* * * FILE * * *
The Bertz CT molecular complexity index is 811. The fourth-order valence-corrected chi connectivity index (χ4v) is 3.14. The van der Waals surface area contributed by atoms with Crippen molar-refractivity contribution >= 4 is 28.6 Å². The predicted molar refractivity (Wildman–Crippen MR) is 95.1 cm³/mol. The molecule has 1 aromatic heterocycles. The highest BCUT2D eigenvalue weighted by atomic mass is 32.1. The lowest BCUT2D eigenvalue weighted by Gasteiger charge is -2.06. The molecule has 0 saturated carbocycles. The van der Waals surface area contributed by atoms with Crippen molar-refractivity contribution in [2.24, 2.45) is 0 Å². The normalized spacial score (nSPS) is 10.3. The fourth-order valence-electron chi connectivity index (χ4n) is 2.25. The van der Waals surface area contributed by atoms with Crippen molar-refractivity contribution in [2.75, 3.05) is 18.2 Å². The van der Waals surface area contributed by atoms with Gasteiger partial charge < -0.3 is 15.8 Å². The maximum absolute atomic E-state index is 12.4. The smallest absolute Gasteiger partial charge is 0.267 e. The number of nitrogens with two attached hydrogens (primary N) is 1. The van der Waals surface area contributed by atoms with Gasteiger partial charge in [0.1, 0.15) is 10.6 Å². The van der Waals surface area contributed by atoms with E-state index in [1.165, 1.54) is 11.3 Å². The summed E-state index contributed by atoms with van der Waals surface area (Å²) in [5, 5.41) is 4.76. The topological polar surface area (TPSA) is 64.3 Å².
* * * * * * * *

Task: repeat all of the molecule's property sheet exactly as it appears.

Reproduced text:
The Bertz CT molecular complexity index is 811. The fourth-order valence-corrected chi connectivity index (χ4v) is 3.14. The van der Waals surface area contributed by atoms with Crippen molar-refractivity contribution >= 4 is 28.6 Å². The predicted molar refractivity (Wildman–Crippen MR) is 95.1 cm³/mol. The molecule has 1 aromatic heterocycles. The highest BCUT2D eigenvalue weighted by atomic mass is 32.1. The lowest BCUT2D eigenvalue weighted by Gasteiger charge is -2.06. The molecule has 0 saturated carbocycles. The van der Waals surface area contributed by atoms with Crippen molar-refractivity contribution in [2.24, 2.45) is 0 Å². The normalized spacial score (nSPS) is 10.3. The fourth-order valence-electron chi connectivity index (χ4n) is 2.25. The van der Waals surface area contributed by atoms with Crippen molar-refractivity contribution in [2.75, 3.05) is 18.2 Å². The van der Waals surface area contributed by atoms with Gasteiger partial charge < -0.3 is 15.8 Å². The maximum absolute atomic E-state index is 12.4. The smallest absolute Gasteiger partial charge is 0.267 e. The number of nitrogens with two attached hydrogens (primary N) is 1. The van der Waals surface area contributed by atoms with Gasteiger partial charge in [0.1, 0.15) is 10.6 Å². The van der Waals surface area contributed by atoms with E-state index in [1.165, 1.54) is 11.3 Å². The summed E-state index contributed by atoms with van der Waals surface area (Å²) in [5, 5.41) is 4.76. The topological polar surface area (TPSA) is 64.3 Å².